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Board President Mala Rafik to Head the BBA's Lawyer Referral Service Review Committee

Mala Rafik to Head the BBA's Lawyer Referral Service Review Committee

The Boston Bar Association today announced that Mala Rafik, managing partner at Rosenfeld Rafik & Sullivan, has been named Chair of the Lawyer Referral Service (LRS) Review Committee. Her practice focuses on representing clients denied short- and long-term disability benefits by private insurance carriers. She has been a member of the Committee since 2011. At the BBA, Rafik has also served on the Council; was a member of the Civil Rights & Civil Liberties Section from 2006-2013, serving as Co-Chair from 2006-2007; and has been a mentor through the Group Mentoring Program since 2011.

The LRS Review Committee oversees the BBA's Lawyer Referral Service, the BBA's largest public service program, which plays an important role in the BBA's mission to increase access to justice. The program connects callers in need of legal assistance to qualified help from private attorneys, legal services agencies, government offices, and community programs. The Committee recommends changes to the policies and procedures of the LRS, supervises the admission, suspension, and/or removal of LRS member attorneys, and ensures that the LRS is providing consumers with targeted referrals to competent counsel.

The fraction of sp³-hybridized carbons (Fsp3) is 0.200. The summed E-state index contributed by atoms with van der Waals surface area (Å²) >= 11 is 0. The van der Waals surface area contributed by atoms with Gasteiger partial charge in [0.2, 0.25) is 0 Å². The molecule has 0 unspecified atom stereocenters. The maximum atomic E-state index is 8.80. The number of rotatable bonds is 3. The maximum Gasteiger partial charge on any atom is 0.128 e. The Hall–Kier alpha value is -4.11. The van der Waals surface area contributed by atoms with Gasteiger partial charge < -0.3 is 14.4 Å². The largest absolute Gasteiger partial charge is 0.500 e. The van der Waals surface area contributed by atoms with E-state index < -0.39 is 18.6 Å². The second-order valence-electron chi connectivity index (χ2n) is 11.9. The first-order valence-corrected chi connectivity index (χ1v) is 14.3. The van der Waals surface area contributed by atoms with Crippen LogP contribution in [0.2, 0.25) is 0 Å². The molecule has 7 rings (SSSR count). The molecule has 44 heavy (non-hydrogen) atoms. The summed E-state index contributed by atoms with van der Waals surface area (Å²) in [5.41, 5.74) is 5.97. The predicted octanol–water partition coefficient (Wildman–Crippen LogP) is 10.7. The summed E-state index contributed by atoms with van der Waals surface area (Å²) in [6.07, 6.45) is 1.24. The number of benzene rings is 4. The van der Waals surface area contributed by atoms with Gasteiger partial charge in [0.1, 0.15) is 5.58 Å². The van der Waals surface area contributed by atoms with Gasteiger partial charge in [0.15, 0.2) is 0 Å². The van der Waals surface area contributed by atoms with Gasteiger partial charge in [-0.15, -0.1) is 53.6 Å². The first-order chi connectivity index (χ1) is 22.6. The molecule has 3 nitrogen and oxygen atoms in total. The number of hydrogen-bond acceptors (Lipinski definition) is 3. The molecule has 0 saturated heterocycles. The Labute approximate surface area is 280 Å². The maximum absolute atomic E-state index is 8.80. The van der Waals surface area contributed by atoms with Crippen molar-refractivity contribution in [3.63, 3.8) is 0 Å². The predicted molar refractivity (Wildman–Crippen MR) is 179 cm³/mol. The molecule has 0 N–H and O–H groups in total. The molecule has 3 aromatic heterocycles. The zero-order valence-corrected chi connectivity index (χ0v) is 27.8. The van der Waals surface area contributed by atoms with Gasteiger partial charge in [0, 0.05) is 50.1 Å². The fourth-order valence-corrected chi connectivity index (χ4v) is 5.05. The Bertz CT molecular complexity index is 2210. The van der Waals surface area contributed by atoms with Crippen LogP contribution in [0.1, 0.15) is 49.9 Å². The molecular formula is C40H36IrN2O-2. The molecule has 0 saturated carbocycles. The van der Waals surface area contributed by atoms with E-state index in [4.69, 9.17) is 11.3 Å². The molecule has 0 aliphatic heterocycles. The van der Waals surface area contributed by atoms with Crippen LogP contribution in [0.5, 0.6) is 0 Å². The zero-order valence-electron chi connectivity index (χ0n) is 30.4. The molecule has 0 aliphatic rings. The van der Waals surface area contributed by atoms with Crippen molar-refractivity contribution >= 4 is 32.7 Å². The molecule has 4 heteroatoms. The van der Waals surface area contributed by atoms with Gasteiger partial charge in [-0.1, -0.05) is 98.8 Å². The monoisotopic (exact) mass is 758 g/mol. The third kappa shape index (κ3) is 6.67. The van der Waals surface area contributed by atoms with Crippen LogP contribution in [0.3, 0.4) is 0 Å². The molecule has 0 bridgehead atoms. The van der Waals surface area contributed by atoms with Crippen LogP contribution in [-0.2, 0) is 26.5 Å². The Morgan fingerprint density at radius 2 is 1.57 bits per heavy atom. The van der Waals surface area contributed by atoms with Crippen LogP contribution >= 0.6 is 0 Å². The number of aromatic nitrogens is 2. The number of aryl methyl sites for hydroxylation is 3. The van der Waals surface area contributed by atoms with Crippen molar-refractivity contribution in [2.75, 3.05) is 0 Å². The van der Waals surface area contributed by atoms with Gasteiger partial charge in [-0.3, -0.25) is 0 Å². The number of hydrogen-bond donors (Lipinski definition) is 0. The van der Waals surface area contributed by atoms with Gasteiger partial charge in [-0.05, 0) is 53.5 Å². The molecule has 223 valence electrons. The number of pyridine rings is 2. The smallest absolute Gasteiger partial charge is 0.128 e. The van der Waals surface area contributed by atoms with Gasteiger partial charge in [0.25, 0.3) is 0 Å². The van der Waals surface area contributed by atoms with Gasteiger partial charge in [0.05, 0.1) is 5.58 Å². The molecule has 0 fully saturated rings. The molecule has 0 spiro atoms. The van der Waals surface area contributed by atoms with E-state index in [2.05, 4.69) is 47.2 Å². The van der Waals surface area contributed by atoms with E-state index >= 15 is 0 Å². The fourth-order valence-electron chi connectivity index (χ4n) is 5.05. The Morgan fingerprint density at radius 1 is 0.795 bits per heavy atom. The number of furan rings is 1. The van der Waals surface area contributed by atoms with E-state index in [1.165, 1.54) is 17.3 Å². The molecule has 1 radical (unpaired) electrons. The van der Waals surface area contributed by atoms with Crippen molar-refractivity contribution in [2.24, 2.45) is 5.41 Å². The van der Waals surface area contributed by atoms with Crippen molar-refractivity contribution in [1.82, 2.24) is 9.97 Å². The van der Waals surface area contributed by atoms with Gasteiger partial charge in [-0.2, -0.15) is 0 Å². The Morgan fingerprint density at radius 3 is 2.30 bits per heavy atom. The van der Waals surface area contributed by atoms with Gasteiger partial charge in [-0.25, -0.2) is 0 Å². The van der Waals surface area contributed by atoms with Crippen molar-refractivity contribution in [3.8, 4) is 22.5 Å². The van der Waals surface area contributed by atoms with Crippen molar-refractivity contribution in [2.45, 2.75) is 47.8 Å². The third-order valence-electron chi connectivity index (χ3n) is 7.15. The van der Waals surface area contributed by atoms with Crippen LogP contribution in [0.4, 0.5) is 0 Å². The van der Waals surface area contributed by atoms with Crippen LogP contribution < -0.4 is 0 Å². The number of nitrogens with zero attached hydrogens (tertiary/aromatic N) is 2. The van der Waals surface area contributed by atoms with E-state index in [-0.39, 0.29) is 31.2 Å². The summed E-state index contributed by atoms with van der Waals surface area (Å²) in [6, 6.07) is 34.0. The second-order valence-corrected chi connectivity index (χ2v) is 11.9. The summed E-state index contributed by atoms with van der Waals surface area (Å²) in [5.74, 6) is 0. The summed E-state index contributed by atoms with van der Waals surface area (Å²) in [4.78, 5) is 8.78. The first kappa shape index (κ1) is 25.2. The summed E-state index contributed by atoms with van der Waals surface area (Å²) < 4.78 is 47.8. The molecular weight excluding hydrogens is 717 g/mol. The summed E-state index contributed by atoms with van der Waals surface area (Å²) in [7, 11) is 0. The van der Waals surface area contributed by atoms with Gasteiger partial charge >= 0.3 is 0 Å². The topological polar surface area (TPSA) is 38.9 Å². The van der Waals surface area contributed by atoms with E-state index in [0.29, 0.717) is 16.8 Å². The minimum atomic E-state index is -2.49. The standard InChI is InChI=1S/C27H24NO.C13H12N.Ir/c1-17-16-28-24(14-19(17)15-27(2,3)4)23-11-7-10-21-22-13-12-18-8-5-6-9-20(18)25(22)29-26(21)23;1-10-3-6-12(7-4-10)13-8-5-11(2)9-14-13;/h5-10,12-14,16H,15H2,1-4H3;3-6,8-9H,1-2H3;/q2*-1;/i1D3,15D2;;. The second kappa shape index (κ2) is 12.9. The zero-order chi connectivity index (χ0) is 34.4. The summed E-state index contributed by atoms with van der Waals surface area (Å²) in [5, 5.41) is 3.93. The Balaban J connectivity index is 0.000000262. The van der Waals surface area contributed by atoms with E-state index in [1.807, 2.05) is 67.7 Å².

Effective immediately, the LRS Review Committee will consist of nine attorneys:

Mala Rafik, Chair
Rosenfeld Rafik & Sullivan, P.C.

Andrea Lance
Lance Law LLC

Mary Lee
Mary K.Y. Lee P.C.

Cynthia MacCausland
The Law Offices of Cynthia E. MacCausland

Nina Parker
Parker & Associates

Christopher Saccardi
The Law Office of Christopher T. Saccardi

Dino Santangelo
Law Office of Dino R. Santangelo

Leslie Su
Minerva Law, P.C.

Francis Teague
Frank J. Teague & Associates


The Boston Bar Association is a non-profit, voluntary membership organization of 10,000 attorneys drawn from private practice, corporations, government agencies, legal aid organizations, the courts, and law schools. It traces its origins to meetings convened by John Adams, the lawyer who provided pro bono representation to the British soldiers prosecuted for the Boston Massacre and went on to become the second president of the United States.

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